A man from a Jehovah’s Witness’s family testified about the impact of his religion on his and his family’s life. “Because it was against my conscience and religious belief, I refused to participate in the military training. As a result I was dismissed from school.” Caught during a giffa, he was later imprisoned but managed to escape before reaching the training camp. In the following years, he was arrested and sent to military training six times. He always escaped. He recounted one of his detentions: “I was detained for three months. There, I was starved almost to death because I was only given sugar dissolved in water as food.” When he refused to do military training, he was tortured for a month, pressured physically and psychologically on a continual basis, to give up his beliefs. “I remember one day I was placed face down, my hands tied with my feet (commonly known as the helicopter position) for several hours and I was beaten by 12 soldiers one after the other until they got exhausted. Finally I gave up on my refusal.” He added: “My mother was arrested for four years leaving her little children behind. She was detained in a metal container. As her health was deteriorating very much, she was released from the prison. My brother was arrested while he was engaged in preaching. He is still in prison. Another brother was arrested while he was engaged in the streets witnessing the good news. He is still in the military prison due to his conscientious objection and religious beliefs.”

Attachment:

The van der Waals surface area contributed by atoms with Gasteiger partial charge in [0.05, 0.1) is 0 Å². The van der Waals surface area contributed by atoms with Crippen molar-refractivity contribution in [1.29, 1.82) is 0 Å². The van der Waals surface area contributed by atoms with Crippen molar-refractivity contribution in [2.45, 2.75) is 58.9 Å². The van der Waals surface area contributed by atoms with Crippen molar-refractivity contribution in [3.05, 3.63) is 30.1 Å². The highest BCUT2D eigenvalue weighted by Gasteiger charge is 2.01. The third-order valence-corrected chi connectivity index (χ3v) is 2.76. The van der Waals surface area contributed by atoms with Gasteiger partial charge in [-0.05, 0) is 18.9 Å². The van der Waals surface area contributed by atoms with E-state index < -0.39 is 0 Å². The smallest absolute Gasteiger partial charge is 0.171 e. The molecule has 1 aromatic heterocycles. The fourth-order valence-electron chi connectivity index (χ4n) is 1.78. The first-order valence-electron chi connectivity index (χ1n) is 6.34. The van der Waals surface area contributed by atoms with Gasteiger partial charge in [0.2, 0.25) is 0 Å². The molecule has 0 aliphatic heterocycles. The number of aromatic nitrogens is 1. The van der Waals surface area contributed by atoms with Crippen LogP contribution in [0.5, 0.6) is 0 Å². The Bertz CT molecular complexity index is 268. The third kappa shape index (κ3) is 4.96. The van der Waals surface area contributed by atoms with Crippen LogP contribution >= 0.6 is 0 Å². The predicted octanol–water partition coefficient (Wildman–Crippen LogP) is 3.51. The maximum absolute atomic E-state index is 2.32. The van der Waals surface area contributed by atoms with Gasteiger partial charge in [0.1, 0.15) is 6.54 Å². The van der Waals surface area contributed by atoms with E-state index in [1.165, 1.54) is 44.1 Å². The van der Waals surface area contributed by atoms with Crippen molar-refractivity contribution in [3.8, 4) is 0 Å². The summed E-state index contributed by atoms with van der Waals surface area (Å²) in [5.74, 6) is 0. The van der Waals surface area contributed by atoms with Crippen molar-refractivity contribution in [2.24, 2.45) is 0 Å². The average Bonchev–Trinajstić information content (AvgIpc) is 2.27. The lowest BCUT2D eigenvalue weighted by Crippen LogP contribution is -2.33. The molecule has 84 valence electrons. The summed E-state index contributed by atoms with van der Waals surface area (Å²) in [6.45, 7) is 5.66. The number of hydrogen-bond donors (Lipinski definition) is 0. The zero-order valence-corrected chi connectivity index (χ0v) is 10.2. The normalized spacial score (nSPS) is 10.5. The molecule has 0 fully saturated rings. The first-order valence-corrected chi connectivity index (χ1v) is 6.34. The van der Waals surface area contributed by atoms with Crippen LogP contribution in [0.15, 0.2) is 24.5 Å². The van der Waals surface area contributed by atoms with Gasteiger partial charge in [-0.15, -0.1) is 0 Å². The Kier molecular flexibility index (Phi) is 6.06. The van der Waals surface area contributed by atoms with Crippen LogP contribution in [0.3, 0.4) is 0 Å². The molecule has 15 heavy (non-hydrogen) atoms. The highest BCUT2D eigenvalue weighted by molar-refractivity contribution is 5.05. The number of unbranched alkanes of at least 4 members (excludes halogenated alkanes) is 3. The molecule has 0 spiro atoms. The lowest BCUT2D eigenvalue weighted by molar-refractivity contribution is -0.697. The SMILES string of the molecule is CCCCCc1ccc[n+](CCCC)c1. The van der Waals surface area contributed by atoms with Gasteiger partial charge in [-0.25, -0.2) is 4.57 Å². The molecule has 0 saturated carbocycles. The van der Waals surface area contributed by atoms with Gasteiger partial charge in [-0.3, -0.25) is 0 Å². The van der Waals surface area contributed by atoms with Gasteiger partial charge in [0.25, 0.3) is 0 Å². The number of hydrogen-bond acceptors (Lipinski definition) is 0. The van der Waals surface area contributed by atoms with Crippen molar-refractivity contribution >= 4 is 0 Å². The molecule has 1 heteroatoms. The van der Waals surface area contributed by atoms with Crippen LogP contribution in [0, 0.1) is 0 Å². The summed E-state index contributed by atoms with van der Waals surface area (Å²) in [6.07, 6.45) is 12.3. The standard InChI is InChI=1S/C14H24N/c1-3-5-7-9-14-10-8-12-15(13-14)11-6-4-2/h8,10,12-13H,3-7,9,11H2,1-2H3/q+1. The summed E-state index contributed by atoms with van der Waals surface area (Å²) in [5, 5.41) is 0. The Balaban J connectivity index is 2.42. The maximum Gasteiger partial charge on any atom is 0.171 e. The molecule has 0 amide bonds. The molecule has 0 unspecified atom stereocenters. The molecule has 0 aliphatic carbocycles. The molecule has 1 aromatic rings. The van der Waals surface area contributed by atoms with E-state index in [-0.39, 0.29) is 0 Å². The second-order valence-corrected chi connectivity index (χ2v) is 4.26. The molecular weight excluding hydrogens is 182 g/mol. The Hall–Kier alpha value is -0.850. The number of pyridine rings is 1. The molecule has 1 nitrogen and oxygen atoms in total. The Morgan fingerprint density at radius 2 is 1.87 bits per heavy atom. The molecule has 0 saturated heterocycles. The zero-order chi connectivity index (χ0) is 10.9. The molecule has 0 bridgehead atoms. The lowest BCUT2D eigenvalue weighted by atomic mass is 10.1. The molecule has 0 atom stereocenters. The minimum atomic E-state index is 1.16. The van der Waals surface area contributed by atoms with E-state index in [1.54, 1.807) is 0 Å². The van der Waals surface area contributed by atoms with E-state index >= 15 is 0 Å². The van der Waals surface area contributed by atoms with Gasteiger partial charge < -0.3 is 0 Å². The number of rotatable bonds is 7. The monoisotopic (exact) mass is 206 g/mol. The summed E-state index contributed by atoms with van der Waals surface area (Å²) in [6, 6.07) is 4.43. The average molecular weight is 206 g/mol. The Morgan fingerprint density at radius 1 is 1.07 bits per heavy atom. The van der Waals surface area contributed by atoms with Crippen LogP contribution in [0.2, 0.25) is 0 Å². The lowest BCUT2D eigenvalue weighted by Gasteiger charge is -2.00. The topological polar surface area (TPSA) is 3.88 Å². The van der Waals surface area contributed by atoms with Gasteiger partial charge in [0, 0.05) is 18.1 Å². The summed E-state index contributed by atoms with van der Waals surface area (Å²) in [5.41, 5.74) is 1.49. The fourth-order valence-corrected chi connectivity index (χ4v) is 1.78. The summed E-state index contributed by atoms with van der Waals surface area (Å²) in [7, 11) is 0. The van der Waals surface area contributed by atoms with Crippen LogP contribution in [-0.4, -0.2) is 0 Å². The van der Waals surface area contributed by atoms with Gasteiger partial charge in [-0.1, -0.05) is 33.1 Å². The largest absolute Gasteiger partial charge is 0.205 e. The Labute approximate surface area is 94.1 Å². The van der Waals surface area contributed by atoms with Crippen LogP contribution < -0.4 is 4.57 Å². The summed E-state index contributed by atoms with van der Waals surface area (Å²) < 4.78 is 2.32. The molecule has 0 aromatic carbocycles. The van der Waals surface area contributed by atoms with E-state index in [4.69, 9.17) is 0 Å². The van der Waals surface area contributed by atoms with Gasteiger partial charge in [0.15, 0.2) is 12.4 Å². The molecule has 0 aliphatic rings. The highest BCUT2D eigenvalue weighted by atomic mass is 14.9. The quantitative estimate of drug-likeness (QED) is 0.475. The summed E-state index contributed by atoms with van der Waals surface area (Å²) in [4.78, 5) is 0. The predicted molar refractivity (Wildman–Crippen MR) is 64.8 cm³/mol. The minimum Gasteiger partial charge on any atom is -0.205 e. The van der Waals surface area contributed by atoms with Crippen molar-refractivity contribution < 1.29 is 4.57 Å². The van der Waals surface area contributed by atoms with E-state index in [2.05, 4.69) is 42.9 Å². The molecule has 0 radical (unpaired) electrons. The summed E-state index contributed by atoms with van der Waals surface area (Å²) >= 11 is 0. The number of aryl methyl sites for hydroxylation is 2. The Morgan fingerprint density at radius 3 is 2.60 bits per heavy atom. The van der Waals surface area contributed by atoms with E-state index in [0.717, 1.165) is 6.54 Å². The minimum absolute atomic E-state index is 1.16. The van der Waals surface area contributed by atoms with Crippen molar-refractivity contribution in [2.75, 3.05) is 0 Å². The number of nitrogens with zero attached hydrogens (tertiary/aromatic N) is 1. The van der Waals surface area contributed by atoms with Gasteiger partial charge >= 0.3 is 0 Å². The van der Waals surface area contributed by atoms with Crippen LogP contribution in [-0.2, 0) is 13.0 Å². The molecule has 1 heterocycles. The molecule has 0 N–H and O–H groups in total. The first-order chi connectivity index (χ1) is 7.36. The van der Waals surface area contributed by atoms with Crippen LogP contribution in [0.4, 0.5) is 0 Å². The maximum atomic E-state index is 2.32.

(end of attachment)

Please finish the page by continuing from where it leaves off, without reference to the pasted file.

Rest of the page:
A daughter told the Commission about the detention of her father: “My father has been in prison for seven years now. He was arrested because he is a Jehovah’s Witness – they came at work and arrested him. We know where he is because he managed to send us a letter once. He mentioned that the prison is not for human beings. He was talking about the high temperature, [he said] it was terribly hot. He was the key person of the family. He was in charge of everything. Because of his imprisonment we lost a lot and we were not able to meet our daily needs.”